It is early November, and so far there has been no rain to speak of. Ezra says this is punishment for our sins—and this time he means not just the endless evils of the occupation but the cumulating sins against the planet and its forms of life by human beings everywhere. We are picking stones from the baked soil of a field just under the “illegal outpost” of Asahel, with its row of ugly pre-fab buildings and its watch-tower and its fence. The field belongs to farmers from Samu’a who have had no access to it until today; they cannot approach their own lands bordering on the settlement without Israeli activists beside them. Khalid shows us what this means: high on the slope, and relatively removed from the outpost, is a field recently hoed and plowed, ready now for the rain, if it ever comes, and the sowing of seeds. The soil looks dark and perhaps—if you stretch your imagination to the limit– even potentially fertile. But “our” field is a washed-out, dessicated, caked and crumbly brown, with nothing but thorns and bristles and half-buried rocks to hold the eye. It has been untouched for a long time, except perhaps by the settlers’ goats. In a wild, utopian burst of faith, we have come to clean it and heal it and coax it back to life, though we know that the chances its Palestinian owners will actually be able to plant and reap here are close to nil.

We expect the settlers to descend on us at any moment, but very surprisingly on this hot Shabbat morning the few inhabitants of Asahel appear to be asleep. We work peacefully for an hour, and the field begins to look a little better. It is full of hidden life: a preying mantis sunning herself on a rock; a hibernating yellow scorpion discovered under another rock; several tough white partridge eggs; fresh droppings from the wild deer and antelopes we see from time to time in south Hebron. There is no dearth of stones, but eventually we move on over the hill to another field, immediately abutting the outpost. Now we are no longer alone: a corpulent, bearded settler dressed in Shabbat white, with a huge, pious skull-cap on his head, emerges above us, screaming profanities, his wife and one or two others close behind him. I remember him all too well.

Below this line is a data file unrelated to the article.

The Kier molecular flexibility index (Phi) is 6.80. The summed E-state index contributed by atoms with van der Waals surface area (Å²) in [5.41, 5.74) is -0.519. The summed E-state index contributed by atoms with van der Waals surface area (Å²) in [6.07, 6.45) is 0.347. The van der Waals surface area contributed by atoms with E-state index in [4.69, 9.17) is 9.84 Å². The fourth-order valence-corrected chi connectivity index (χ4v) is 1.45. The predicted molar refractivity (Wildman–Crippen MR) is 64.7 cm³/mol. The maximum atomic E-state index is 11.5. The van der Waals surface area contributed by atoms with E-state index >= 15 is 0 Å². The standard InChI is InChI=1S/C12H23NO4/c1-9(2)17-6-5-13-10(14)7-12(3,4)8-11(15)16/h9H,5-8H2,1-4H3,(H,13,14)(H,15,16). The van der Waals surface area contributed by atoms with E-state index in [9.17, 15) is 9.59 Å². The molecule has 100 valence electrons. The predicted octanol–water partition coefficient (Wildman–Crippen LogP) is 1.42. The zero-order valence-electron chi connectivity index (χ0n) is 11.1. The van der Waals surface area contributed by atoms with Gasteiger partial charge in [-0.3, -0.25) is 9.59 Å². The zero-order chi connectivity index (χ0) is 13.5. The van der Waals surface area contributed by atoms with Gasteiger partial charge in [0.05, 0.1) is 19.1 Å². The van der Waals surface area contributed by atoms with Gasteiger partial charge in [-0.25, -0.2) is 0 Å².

It’s just over a year since I last came here, with our Palestinian friends from Samu’a, to clear away the stones. Now I’m wondering if some kind of bad karma is rooted in this field. Looking at the unimaginable proliferation of stones before us, I do a quick mental calculation. Last time we managed to work for half an hour or so before the soldiers arrived. Today there are more stones than ever. Let’s say we manage to clear at least one of the ruined terraces, assuming we get a respite of an hour or so before we’re either arrested or driven away. At this rate—say, optimistically, four or five hundred stones removed from the ground, three or four times each year—it will take us some 50 years to clear the whole field. And anyway what good will it do? The settler, oozing smugness and derision, is shouting: “How good of you idiots to clear the field for me! You know I’m the one who is going to use it. You know your Palestinian friends all belong to the Hamas, which means you, too, are serving the Hamas. But please do go on working.” He may well, of course, be quite right about the fact that he, and no one else, will successfully claim this field. Khalil—erect, manly, unafraid– cannot bear it, and he shouts back uphill, in Hebrew, at the settler: “God knows that this land is mine. God knows.”